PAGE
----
Quad FM4 Tune Volts

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04-Feb-2020 03:48 PM

Nik Price

Nik Price

Posts: 9

I have a Quad FM4 on my bench that I am trying to repair.  It has suffered the ubiquitous battery meltdown.

I have cleaned the tracks, rebuilding where necessary, replaced the processor and all of the electrolytics and replaced D24 with another 1N823. I have also replaced the faulty battery with another 4.8V Varta battery.

The problem I now have is that REF-L and REF-H are 7.1V and 9.4V respectively.  With D24 removed the readings are 8.9V and 11.1V.  I have briefly replaced IC5 with a TL094 and this appeared to make no real difference.

Has anyone any ideas where to go from here, or any advice?


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20-Feb-2020 07:21 PM

Nik Price

Nik Price

Posts: 9

Saw a picture of another FM4 from the PCB side, and there was a resistor soldered between the anode side of D24 and GND, I copied this via a resistor box and found a 330R stabilised the Voltages and brought them into range.

When powering on the radio, the display raced up to around 115MHz and stayed there, the tuning potentiometer still moved the display, but not to anywhere useful and all the front panel LED's would light and the buttons would be unresponsive.

All these symptoms disappeared upon inserting the resistor and a new battery into the circuit.  The processor now saves the stations into memory and the buttons work fine.

After aligning the receiver I found that the tuning window was too small - from 87.5 to around 105.5 - 106MHz.  I changed the resistor value to 220R and realigned the tuning range and now it is pretty much perfect.

The signal strength/tuning meter was only showing the signal strength (both bars working but as though they were linked together), and saving a frequency to memory had a 0.05MHz discrepancy. Changing out IC14 (TL092) fixed both these problems.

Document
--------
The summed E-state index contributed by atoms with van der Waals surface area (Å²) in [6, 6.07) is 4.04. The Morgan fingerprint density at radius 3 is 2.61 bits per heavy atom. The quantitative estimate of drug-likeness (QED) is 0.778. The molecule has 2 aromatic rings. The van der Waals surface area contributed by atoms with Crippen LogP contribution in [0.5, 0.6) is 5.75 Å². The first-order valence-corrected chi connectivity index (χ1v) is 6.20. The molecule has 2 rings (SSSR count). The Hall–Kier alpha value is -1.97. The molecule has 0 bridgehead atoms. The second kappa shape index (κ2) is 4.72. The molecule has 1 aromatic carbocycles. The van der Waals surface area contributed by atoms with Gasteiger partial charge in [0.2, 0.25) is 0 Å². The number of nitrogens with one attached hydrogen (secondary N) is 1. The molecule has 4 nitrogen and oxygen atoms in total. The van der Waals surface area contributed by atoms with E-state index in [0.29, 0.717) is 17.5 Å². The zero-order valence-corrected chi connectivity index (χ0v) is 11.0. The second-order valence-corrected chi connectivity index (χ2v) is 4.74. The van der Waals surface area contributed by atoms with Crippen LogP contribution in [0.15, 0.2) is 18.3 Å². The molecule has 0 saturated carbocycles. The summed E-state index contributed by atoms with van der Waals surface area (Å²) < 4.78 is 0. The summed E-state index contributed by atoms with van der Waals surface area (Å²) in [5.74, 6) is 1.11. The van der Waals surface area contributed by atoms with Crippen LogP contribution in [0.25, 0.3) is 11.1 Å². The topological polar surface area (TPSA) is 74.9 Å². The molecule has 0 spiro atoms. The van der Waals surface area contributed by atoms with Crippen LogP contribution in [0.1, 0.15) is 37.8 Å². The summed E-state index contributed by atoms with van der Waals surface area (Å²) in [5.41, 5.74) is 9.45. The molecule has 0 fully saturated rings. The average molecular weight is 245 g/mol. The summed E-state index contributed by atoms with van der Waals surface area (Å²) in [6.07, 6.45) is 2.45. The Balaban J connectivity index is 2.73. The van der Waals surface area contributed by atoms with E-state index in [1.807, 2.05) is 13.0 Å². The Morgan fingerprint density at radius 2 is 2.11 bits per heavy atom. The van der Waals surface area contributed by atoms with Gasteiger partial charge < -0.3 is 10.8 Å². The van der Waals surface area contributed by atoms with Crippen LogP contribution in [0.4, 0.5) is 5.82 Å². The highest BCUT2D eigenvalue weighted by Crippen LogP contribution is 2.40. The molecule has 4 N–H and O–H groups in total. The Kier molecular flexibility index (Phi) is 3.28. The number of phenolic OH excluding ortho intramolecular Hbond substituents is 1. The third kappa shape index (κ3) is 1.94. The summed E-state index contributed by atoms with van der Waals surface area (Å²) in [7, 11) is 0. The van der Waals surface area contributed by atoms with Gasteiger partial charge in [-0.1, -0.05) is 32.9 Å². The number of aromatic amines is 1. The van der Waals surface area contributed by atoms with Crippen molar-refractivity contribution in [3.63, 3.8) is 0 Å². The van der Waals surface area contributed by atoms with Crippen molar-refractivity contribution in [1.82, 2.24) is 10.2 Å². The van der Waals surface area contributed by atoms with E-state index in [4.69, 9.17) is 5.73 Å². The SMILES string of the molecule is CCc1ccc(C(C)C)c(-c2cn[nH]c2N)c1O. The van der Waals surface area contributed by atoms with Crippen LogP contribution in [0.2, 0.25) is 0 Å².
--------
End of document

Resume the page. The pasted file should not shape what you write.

There is still a little frequency drift in the first 5 minutes of powering up the receiver, but this apart the radio appears to work very well,  it sounds very nice connected to my 34/303 set up.

I've changed all the electrolytics and replaced D24 with a 1N815. I've also replaced T11 in an effort to minimize heat related drift.

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21-Feb-2020 07:14 AM

EJP

EJP

Posts: 1742

Interesting. I can't remember seeing an FM4 with that extra resistor, and I don't see why it should be necessary. Considering the voltage divider R21/22/23 alone, the voltages at the intermediate points should be 11.97V and 1.53V, assuming no current is drawn to anywhere else. The LM334 works to reduce the voltage across R22, so I think I would have a good stare at that and its 1K5 programming resistor, and also at C12 if you haven't already. Also of course R21/22/23 themselves. IIRC they don't measure right in-circuit because of the loading.

EJP

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21-Feb-2020 04:15 PM

Nik Price

Nik Price

Posts: 9

Sorry, I should have said that I've changed R20, R21, R22 and R23 (all replaced with 1/4w 1% resistors).  I've also changed C52, R40, R41, R42, R24 and R16 before I changed IC14.  The 220R resistor mod on the rear of the board is still necessary to stop the frequency running away at power on.  Obviously there is still an undiagnosed fault.

I did notice earlier in the fault finding that either R9 or R10 was damaged.  As they are both minuature format, and I had none I replaced them with normal 1/4W 1% resistors and stood them on end.  I've been thinking about this and they must have been minuature for a reason, as every other component in the receiver is standard size.  So this morning I've removed them and replaced them on the underside with 1206 SMD devices also 1%.